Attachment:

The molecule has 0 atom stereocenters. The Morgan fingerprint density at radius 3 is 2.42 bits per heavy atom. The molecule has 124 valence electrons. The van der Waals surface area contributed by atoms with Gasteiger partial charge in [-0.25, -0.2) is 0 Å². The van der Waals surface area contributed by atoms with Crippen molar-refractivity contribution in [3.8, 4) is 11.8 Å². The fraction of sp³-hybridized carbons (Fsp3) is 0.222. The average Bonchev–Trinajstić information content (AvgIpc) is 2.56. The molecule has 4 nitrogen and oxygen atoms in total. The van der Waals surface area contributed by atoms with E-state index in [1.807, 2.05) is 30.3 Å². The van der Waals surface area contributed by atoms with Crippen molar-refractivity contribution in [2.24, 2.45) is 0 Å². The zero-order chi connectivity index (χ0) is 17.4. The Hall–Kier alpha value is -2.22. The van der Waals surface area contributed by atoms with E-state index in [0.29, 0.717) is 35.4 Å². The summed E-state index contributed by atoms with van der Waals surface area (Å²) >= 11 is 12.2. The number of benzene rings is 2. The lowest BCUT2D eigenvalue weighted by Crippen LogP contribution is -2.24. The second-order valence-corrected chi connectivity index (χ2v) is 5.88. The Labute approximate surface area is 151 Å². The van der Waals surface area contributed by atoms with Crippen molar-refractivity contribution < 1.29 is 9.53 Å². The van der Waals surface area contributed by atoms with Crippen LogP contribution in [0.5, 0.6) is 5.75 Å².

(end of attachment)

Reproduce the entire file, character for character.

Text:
The molecule has 0 atom stereocenters. The Morgan fingerprint density at radius 3 is 2.42 bits per heavy atom. The molecule has 124 valence electrons. The van der Waals surface area contributed by atoms with Gasteiger partial charge in [-0.25, -0.2) is 0 Å². The van der Waals surface area contributed by atoms with Crippen molar-refractivity contribution in [3.8, 4) is 11.8 Å². The fraction of sp³-hybridized carbons (Fsp3) is 0.222. The average Bonchev–Trinajstić information content (AvgIpc) is 2.56. The molecule has 4 nitrogen and oxygen atoms in total. The van der Waals surface area contributed by atoms with E-state index in [1.807, 2.05) is 30.3 Å². The van der Waals surface area contributed by atoms with Crippen molar-refractivity contribution in [2.24, 2.45) is 0 Å². The zero-order chi connectivity index (χ0) is 17.4. The Hall–Kier alpha value is -2.22. The van der Waals surface area contributed by atoms with E-state index in [0.29, 0.717) is 35.4 Å². The summed E-state index contributed by atoms with van der Waals surface area (Å²) >= 11 is 12.2. The number of benzene rings is 2. The lowest BCUT2D eigenvalue weighted by Crippen LogP contribution is -2.24. The second-order valence-corrected chi connectivity index (χ2v) is 5.88. The Labute approximate surface area is 151 Å². The van der Waals surface area contributed by atoms with Crippen molar-refractivity contribution < 1.29 is 9.53 Å². The van der Waals surface area contributed by atoms with Crippen LogP contribution in [0.5, 0.6) is 5.75 Å².